Article courtesy of Aviation Australia

The chair of the Expert Reference Group advising the federal government on the ideal setup of a national space agency Doctor Megan Clark says the space industry represents an “outstanding opportunity” for Australia to create jobs and generate economic activity.

The reference group is due to deliver its first report on a charter and possible structure and scope for an Australian national space agency by March 2018, following its consultations with industry.

Dr Clark says the clear message in the feedback so far is that the “time is right for Australia to increase its investment” in the space economy, estimated to be worth $335 billion in 2016.

“There’s an outstanding opportunity to grow and diversify our economies through space and into these new growth sectors which have some very high growth rates and can provide jobs,” Dr Clark told delegates at the Securing Australia’s Space Industry Forum in Canberra on November 20.

“These are not just jobs that go to Melbourne and Sydney and are concentrated. These are actually jobs that go right across the nation.

“And most importantly, I think the opportunity to tap into the creative spirit, to the true creativity that we see in Australia and to inspire the nation and bring it together.”

Canberra officially gave the green light for a national space agency in late September, with the formal announcement occurring at the International Astronautical Congress in Adelaide.

Currently, Australia is one of the few developed nations without a national space agency, a source of some lament for many years among those who work in the sector.

Lockheed Martin Australia Space Systems Company managing director Rod Drury said a national space agency would provide “clear, consistent leadership on space” for the Australian space community.

“It is critical that Australian industry, government and academia work together to ensure that agency has the capabilities and capacity necessary to support the sustainable growth of our burgeoning space industry by advancing technology innovations and furthering scientific discovery,” Drury said in a statement.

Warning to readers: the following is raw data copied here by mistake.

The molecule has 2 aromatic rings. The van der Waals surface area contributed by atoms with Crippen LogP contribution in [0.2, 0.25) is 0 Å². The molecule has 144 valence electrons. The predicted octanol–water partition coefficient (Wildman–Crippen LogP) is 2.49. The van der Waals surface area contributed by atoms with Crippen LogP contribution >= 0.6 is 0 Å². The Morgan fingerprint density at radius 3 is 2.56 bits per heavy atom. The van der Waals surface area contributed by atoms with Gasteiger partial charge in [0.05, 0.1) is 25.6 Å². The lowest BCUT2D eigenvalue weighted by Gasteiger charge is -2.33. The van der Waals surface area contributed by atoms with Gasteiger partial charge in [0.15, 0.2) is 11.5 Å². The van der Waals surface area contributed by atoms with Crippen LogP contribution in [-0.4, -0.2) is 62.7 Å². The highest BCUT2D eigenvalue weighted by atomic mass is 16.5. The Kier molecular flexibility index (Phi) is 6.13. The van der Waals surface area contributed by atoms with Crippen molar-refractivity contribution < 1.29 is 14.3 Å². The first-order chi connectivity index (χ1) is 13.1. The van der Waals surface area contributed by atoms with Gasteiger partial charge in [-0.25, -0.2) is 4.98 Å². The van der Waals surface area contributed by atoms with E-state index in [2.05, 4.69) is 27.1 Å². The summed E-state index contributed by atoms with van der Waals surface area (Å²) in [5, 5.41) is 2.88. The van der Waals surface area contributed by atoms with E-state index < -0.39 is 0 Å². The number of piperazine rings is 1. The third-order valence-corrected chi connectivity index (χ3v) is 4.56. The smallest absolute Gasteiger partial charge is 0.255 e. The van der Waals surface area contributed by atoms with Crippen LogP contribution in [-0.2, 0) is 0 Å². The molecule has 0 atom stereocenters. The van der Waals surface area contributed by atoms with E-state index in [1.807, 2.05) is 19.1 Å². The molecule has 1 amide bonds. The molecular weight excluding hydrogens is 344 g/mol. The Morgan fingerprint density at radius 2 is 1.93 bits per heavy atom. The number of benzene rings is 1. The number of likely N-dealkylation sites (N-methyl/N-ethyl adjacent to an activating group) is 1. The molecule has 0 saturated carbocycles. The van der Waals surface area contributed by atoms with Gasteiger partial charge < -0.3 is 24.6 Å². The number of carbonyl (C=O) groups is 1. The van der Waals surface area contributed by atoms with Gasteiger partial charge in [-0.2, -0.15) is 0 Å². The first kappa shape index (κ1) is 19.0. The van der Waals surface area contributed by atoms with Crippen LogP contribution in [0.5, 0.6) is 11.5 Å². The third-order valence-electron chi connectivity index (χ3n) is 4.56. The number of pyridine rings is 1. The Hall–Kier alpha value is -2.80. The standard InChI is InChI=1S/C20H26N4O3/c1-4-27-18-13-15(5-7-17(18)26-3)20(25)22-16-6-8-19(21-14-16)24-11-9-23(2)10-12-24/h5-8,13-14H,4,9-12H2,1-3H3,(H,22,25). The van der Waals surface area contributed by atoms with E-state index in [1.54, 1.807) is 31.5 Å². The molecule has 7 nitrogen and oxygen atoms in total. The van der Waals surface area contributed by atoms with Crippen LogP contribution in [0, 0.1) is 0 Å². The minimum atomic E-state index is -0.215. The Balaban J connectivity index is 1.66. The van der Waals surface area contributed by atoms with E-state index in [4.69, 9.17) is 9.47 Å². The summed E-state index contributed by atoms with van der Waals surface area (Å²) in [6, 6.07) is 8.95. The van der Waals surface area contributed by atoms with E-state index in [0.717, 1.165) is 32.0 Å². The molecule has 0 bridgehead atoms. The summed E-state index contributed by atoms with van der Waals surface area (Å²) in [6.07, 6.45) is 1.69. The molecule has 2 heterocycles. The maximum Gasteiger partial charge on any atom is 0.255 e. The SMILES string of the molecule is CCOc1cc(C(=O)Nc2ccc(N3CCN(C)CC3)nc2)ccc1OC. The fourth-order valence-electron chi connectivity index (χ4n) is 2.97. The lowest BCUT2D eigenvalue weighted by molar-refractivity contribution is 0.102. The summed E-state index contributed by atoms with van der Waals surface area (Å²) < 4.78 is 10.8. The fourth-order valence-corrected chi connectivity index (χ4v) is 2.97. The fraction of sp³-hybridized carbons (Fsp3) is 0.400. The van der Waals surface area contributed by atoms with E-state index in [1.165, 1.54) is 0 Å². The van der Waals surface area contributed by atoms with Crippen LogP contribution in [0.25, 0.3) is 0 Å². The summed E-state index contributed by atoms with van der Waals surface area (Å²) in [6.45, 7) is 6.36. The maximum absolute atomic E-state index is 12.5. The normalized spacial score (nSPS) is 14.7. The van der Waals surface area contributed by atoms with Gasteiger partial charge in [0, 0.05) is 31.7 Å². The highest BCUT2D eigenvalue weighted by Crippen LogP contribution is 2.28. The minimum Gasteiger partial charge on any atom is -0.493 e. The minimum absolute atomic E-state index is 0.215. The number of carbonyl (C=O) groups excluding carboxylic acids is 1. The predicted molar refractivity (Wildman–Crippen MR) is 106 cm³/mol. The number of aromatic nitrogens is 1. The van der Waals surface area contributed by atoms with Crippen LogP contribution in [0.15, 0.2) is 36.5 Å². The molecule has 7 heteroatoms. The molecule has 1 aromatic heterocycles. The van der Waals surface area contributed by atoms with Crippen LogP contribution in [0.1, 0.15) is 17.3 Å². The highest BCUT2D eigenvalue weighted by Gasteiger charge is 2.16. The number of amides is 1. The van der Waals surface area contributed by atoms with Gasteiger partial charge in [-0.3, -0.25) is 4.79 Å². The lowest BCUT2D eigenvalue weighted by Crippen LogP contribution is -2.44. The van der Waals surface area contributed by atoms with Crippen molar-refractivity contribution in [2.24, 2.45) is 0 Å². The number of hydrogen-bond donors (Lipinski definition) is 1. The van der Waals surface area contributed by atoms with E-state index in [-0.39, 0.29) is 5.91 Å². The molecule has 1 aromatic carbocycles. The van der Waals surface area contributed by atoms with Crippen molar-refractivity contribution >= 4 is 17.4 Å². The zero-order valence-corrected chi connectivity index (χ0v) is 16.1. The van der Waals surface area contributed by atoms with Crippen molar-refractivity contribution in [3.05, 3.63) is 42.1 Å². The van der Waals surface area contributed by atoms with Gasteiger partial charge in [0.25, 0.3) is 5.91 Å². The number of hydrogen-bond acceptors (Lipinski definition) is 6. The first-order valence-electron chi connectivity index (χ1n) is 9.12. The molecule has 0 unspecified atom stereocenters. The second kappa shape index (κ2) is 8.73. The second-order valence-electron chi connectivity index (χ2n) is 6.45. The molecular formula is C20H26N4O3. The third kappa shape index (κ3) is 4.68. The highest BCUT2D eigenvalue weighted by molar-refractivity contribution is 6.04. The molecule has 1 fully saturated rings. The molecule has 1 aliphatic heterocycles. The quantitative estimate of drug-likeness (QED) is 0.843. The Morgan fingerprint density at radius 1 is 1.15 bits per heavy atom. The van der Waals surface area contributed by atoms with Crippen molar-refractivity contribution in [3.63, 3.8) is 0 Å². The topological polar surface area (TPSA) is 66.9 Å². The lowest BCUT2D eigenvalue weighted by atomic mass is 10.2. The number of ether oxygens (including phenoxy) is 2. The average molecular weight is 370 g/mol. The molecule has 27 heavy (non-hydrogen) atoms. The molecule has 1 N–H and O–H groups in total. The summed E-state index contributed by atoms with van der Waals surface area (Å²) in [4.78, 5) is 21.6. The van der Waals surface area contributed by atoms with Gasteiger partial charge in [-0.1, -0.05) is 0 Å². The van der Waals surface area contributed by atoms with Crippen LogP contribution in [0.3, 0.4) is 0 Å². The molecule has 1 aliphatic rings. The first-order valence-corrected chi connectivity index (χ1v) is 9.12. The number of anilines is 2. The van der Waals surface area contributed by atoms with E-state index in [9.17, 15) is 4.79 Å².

While Canberra has committed to set up a national space agency, it has offered few details on how the agency would be structured.

Instead, the matter was being examined by the Expert Reference Group chaired by Dr Clark, a former CSIRO chief.

Dr Clark said the reference group has been meeting with government and industry, as well as going through public submissions.

Three external reports that provided an overview of the global and national industry dynamics have also been prepared for the reference group and are available on the Department of Industry, Innovation and Science website.

“We held consultations in every state and territory, round tables, and met with representatives of state governments and territory governments around the nation,” Dr Clark said. “Some 220 people attended those round tables.”

“We received some 200 admissions, which again, are now all available publicly. And we have spoken to, or met, or reviewed some 75 startup companies, 36 established Australian companies, and some 26 large international companies based here in Australia.”

Dr Clark said one of the recurring themes from its consultations with industry regarding the national space agency was the concept of a “single front door”.

“That phrase was mentioned more than many others,” Dr Clark said.

“A single front door not just to engage but also to go out and share with what’s happening in this country.

“Industry has been clear with us that in establishing the structure of the agency that we make sure that the space agency has continuity and clout.”